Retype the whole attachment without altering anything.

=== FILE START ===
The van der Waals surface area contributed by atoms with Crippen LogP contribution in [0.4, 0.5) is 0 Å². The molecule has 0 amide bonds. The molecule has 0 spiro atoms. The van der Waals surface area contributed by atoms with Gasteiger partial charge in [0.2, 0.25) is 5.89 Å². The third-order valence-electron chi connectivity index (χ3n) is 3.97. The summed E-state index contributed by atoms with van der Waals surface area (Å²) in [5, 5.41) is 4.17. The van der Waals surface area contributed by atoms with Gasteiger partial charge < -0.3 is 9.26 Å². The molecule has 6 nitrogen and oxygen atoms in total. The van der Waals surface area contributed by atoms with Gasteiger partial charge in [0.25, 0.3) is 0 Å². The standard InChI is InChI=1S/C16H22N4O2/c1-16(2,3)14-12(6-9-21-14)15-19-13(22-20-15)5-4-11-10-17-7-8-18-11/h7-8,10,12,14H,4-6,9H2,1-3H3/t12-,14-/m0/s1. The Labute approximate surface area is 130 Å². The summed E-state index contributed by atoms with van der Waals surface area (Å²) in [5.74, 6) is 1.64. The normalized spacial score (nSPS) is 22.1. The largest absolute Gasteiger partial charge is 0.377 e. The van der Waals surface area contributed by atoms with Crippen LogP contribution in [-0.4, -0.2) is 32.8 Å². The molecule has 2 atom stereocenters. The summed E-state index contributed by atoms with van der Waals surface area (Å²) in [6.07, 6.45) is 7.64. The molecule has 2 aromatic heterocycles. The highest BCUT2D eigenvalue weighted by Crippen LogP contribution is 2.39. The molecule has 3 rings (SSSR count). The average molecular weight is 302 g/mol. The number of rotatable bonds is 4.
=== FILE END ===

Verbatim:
The van der Waals surface area contributed by atoms with Crippen LogP contribution in [0.4, 0.5) is 0 Å². The molecule has 0 amide bonds. The molecule has 0 spiro atoms. The van der Waals surface area contributed by atoms with Gasteiger partial charge in [0.2, 0.25) is 5.89 Å². The third-order valence-electron chi connectivity index (χ3n) is 3.97. The summed E-state index contributed by atoms with van der Waals surface area (Å²) in [5, 5.41) is 4.17. The van der Waals surface area contributed by atoms with Gasteiger partial charge < -0.3 is 9.26 Å². The molecule has 6 nitrogen and oxygen atoms in total. The van der Waals surface area contributed by atoms with Gasteiger partial charge in [0.25, 0.3) is 0 Å². The standard InChI is InChI=1S/C16H22N4O2/c1-16(2,3)14-12(6-9-21-14)15-19-13(22-20-15)5-4-11-10-17-7-8-18-11/h7-8,10,12,14H,4-6,9H2,1-3H3/t12-,14-/m0/s1. The Labute approximate surface area is 130 Å². The summed E-state index contributed by atoms with van der Waals surface area (Å²) in [5.74, 6) is 1.64. The normalized spacial score (nSPS) is 22.1. The largest absolute Gasteiger partial charge is 0.377 e. The van der Waals surface area contributed by atoms with Crippen LogP contribution in [-0.4, -0.2) is 32.8 Å². The molecule has 2 atom stereocenters. The summed E-state index contributed by atoms with van der Waals surface area (Å²) in [6.07, 6.45) is 7.64. The molecule has 2 aromatic heterocycles. The highest BCUT2D eigenvalue weighted by Crippen LogP contribution is 2.39. The molecule has 3 rings (SSSR count). The average molecular weight is 302 g/mol. The number of rotatable bonds is 4.